Corporate Diversity Programs, Student Protest, and Post- #MeToo – What We Learned this Week

Here’s what we read and watched this past week to stay informed about issues of equity and identity. Resources this week look at corporate diversity programming, the NAACP travel advisory for American Airlines, students voices, and post- #MeToo actions. Plus, an incredible movie on Netflix you won’t want to miss.

From Barb Lee

This Simple Chart Will Get You To Rethink Your Diversity Program

Chart identifying the diversity and inclusion matrix
Corporate diversity and inclusion matrix.

I think this is a super smart chart with some extremely useful strategies for telling the truth about diversity in our workplaces.

Harassment Is Rampant at Startups, and Few Have Diversity Plans, Study Finds

According to a study published by First Round Capital, half of technology entrepreneurs reported that they have been harassed themselves in the workplace or they know someone who has been harassed. That’s not all that surprising. But what’s disappointing is that these companies don’t seem to be addressing this from an institutional level. Despite all the talk about tech companies getting better at diversity and inclusion, only 17 percent of startups have actually put any kind of formal strategy in place. We think our American Dream Experience – a life size board game that looks at issues of intersectional identity and inequity – would be a great start.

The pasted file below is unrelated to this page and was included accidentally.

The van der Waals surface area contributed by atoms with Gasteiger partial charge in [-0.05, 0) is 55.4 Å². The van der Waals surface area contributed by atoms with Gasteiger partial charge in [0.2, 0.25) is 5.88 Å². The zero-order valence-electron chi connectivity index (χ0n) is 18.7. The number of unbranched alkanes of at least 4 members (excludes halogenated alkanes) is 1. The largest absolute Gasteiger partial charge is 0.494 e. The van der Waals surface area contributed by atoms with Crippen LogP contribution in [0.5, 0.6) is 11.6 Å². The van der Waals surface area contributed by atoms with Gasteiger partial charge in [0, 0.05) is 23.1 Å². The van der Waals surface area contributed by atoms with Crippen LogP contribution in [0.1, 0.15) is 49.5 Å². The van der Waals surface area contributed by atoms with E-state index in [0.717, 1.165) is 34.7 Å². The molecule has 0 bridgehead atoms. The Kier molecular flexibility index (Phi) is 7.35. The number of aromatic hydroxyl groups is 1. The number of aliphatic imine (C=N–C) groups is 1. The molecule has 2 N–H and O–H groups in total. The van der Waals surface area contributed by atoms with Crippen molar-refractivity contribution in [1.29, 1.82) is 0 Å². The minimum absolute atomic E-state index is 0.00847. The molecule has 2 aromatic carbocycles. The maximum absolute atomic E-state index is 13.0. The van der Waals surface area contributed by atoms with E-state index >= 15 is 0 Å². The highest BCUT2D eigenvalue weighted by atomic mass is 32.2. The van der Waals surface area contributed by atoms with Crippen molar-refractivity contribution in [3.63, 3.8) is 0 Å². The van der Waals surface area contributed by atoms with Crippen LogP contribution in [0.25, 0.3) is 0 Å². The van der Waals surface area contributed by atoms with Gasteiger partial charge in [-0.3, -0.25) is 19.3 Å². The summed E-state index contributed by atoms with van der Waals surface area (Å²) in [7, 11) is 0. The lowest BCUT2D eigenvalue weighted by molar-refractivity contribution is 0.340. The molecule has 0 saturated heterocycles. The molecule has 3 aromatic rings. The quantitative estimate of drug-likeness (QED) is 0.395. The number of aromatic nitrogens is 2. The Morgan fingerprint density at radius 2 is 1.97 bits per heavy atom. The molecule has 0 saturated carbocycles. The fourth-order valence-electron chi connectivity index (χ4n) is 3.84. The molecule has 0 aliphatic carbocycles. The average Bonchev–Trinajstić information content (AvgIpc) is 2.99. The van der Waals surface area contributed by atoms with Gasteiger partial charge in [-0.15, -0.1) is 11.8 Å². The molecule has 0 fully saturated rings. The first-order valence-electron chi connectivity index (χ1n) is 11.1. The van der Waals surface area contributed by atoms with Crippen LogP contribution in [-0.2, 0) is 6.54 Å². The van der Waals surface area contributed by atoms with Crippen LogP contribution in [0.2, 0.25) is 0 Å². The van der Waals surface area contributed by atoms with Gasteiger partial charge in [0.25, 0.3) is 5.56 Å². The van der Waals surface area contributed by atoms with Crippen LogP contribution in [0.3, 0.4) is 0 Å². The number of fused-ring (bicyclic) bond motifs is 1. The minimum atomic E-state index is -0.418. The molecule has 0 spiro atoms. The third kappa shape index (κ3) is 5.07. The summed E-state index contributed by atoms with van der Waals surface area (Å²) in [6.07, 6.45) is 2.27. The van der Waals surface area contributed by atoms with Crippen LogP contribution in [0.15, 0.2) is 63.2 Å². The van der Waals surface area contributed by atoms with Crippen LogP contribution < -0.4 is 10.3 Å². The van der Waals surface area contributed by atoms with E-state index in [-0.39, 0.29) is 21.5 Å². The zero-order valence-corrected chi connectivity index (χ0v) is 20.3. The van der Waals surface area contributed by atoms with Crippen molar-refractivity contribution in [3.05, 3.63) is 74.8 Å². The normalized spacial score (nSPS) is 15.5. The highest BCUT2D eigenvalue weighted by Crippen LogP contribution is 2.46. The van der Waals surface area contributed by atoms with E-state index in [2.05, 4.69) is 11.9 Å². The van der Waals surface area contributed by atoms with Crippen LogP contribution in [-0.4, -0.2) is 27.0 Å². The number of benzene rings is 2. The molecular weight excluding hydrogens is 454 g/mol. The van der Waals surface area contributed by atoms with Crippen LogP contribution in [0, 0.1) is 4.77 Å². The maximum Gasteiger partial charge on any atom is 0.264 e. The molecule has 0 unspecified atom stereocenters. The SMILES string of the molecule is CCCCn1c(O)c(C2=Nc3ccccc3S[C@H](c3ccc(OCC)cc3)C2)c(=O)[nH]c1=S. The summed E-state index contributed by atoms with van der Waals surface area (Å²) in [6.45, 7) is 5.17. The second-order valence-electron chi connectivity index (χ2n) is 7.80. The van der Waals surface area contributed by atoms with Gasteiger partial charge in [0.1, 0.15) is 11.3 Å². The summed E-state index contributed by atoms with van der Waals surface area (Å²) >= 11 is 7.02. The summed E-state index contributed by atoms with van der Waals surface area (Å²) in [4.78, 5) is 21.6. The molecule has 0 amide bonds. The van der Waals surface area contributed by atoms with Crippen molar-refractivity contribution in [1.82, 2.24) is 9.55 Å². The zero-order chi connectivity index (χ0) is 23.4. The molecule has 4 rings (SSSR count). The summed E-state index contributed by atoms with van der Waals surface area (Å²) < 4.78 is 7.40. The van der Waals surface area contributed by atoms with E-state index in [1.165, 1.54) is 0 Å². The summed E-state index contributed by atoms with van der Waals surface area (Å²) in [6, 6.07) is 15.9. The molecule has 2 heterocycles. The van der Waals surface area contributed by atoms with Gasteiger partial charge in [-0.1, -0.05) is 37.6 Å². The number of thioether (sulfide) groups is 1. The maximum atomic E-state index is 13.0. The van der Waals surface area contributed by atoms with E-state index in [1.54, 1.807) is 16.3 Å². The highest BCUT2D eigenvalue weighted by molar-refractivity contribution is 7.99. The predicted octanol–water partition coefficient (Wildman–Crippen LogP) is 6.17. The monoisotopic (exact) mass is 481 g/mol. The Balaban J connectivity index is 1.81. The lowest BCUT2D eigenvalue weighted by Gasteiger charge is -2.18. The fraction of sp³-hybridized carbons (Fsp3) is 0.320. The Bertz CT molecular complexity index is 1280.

NAACP says American Airlines Has Made Progress, but Travel Advisory Remains

This article made me wonder about why some companies hire diversity consulting groups to begin with. Do they want to do what’s right or what is right for the bottom line?

Haywood High School Student Protest Sparked by Racially Charged Social Media Posts

These students stood up for themselves, peacefully. I admire their fortitude.

From Catherine Wigginton Greene

The #MeToo Backlash Is Already Here. This Is How We Stop It.

As Melissa Harris-Perry points out in this article, “Feminism” is Merriam Webster’s word of the year. This is no doubt due to the Women’s March last January and the wave of high-profile sexual harassment and assault allegations we’ve been hearing on a near-daily basis since October. This is all good stuff, but where do we go from here? Harris-Perry writes that “individual retribution is not institutional justice.” And she then proposes an incredibly innovative path forward that can lead to meaningful change.

This is one of the best articles I’ve read since the Weinstein story broke last fall.

From Lenny Walker

Mudbound

Don’t miss this powerful Netflix Original film:

“Two Mississippi families — one black, one white — confront the brutal realities of prejudice, farming and friendship in a divided World War II era.”

Catherine Wigginton Greene
Written by
Catherine Wigginton Greene
Executive Director of Content and Engagement
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